Persuasion is often a function of invisible influence. So how are people influenced by the actions, or non-actions, of others? To gain some insights, this chapter looks inside the invisible influences of persuasion. Linked to influence is the concept of likability. If likability increases, then this can lead to increased trust. Greater trust, in turn, can foster greater cooperation among individuals and groups.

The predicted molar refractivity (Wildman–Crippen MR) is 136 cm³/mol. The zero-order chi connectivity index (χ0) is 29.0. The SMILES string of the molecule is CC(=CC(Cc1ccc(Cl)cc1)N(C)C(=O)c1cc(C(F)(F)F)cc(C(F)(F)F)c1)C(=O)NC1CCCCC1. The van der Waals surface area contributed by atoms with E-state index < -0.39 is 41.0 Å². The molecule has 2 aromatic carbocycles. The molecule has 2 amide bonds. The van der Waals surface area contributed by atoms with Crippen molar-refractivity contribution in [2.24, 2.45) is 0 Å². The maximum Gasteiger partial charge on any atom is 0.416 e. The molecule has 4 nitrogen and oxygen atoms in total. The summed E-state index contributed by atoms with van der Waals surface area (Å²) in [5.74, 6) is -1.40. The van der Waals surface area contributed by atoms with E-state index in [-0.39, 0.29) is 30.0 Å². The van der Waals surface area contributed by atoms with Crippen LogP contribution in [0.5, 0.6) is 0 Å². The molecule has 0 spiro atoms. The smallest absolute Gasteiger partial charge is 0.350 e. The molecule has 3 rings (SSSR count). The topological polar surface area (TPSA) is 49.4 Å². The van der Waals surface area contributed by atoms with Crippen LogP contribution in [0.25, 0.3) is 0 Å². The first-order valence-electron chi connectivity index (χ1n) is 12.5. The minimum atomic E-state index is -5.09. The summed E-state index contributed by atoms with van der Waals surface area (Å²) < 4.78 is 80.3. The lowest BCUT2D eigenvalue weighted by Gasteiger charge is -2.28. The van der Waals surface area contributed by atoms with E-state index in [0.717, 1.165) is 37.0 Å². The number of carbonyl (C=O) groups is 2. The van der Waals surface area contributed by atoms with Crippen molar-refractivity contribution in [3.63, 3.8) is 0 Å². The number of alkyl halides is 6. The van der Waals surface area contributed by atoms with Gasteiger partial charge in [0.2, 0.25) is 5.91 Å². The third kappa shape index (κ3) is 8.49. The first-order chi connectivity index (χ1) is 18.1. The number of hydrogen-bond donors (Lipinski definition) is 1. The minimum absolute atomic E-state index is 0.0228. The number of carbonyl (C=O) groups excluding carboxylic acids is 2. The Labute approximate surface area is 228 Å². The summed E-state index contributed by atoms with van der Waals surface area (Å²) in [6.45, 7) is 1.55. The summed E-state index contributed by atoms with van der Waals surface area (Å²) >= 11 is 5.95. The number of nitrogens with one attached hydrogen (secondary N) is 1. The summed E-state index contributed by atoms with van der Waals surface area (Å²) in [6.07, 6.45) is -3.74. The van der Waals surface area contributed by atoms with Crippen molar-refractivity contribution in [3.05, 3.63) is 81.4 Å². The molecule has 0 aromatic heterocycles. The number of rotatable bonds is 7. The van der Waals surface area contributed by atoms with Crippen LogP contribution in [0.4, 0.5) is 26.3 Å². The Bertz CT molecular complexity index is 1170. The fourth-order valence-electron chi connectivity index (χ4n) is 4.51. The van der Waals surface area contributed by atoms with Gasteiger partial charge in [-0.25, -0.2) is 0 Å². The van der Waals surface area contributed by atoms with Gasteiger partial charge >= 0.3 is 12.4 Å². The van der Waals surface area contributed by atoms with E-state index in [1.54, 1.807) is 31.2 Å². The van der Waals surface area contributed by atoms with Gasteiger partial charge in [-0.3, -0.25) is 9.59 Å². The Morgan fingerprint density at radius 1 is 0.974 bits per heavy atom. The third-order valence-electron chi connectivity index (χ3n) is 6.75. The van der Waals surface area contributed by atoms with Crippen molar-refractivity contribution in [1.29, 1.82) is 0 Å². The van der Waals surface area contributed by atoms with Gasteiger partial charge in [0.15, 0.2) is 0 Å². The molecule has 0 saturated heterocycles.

Often, influence exists in subtle or subliminal form since such influence is often unseen and unconscious. Although intangible, such influence can be pervasive, if not omnipresent. Thus, having a greater awareness of such invisible influencers is the first strategic step in persuasion and influence. As this chapter shows, likability is often correlated with contextual factors – in contrast to rational choice theory, in which behavioral factors should play little or no role. Behavioral invisible influencers also include word choice, displaying of vulnerability, physical touching, mirroring, sharing of secrets, smiling, and having a sense of humor.